Community Service

Students Experience Real-World Personal Finance

CUNA’s Community CU and Growth Conference includes a financial literacy simulation for local high-school students.

November 06, 2011
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During a Mad City Money simulation at CUNA's Community Credit Union and Growth Conference, high-school students from Lincoln High School, San Francisco, took on the roles of adults. They received jobs; monthly incomes; families; and expenses, such as credit card debt, student loan debt, or medical insurance payments—all while building their personal budgets.

Credit union attendees posed as merchants, and worked to sell the students everything from cars to expensive vacations. Did the student-members make the right decisions within their budgets, leaving enough money to deposit with the credit union for savings or retirement accounts? As part of the experience, conference attendees also served as credit union advisers to the students.

Your credit union is the best source to help you create a plan and start to save, Courtney Derby told the students when the simulation concluded. Derby is manager of membership development at San Francisco Federal Credit Union. For future spending, "think about your wants and needs," she advised. "Begin to budget your money now and don't wait until you graduate."

 

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CU staff in Mad City consult with their members on ways to budget for savings and retirement accounts.

 

 

This "police officer" knows just what he wants: "I want a cell phone and a computer." And merchant Sandy Jelinski, president/CEO, Lake Michigan CU, Grand Rapids, authorizes his purchase.

 

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Merchant Larry Lanning, director, Numerica CU, Seattle, advises this CU member-shopper that she should always buy the high-end home furnishings because they'll last longer. She wasn't fooled, telling him, "But I have credit card debt." She opted for less-expensive purchases.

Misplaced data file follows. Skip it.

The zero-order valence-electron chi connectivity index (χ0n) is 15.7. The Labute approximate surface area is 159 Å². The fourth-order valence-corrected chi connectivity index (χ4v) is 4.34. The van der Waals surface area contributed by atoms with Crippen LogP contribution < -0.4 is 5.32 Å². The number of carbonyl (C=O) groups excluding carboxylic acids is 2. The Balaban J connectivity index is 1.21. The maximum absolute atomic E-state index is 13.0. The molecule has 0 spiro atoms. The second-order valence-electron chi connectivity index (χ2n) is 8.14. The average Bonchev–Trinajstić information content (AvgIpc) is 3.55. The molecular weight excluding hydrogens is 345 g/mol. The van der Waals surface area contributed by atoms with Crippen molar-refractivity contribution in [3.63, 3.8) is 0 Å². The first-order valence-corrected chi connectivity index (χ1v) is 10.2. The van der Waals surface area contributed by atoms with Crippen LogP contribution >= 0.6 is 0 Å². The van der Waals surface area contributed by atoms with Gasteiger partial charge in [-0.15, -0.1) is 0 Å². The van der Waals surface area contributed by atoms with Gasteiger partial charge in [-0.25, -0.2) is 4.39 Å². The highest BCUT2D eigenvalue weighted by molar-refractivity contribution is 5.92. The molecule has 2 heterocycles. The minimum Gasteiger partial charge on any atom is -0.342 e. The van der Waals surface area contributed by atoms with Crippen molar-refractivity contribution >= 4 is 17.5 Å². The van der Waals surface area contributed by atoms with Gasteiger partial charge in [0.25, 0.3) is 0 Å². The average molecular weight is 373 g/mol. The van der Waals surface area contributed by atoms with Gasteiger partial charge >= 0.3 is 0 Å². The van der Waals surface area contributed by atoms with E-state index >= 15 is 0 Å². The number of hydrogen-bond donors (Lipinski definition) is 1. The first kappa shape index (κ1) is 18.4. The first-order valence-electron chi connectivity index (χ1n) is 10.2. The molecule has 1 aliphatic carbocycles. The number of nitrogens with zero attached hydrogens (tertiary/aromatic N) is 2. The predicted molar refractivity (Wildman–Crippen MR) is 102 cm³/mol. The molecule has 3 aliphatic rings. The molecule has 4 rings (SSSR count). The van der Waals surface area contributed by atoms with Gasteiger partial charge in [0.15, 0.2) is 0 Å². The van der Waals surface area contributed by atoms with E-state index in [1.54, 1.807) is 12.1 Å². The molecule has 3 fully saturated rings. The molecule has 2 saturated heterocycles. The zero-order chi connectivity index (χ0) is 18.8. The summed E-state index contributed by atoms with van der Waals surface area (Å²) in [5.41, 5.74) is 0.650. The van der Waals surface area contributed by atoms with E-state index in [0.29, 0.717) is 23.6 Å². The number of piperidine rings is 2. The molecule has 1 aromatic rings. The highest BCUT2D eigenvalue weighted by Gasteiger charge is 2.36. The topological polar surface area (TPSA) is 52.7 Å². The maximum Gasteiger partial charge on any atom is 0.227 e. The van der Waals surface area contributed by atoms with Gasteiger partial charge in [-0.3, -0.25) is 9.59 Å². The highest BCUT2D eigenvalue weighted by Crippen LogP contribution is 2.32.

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Great article! Unfortunately, most employees don’t feel valued or appreciated by their supervisors or employers. In fact, research has shown that the predominant reason team members quit their jobs is because they don’t feel valued. This is in spite of the fact that employee recognition programs have proliferated in the workplace – over 90% of all organizations in the U.S. has some form of employee recognition activities in place. But most employee recognition programs are viewed with skepticism and cynicism – because they aren’t viewed as being genuine in their communication of appreciation. Getting the “employee of the month” award, receiving a certificate of recognition, or a “Way to go, team!” email just don’t get the job done. How do you communicate authentic appreciation? We have found people have different ways that they want to be shown appreciation, and if you don’t communicate in the language of appreciation important to them, you essentially “miss the mark”. Additionally, employees need to receive recognition more than once a year at their performance review. Otherwise, they view the praise as “going through the motions”. A third component of authentic appreciation is that the communication has to be about them personally – not the department, not their group, but something they did. Finally, they have to believe that you mean what you say. How you treat them has to match the words you use. If you are not sure how your team members want to be shown appreciation, the Motivating By Appreciation Inventory (www.appreciationatwork.com/assess) will identify the language of appreciation and specific actions preferred by each employee. You then can create a group profile for your team, so everyone knows how to encourage one another. Remember, employees want to know that they are valued for what they contribute to the success of the organization. And communicating authentic appreciation in the ways they desire it can make the difference between keeping your quality team members or having a negative work environment that everyone wants to leave. Paul White, Ph.D., is the co-author of The 5 Languages of Appreciation in the Workplace with Dr. Gary Chapman.

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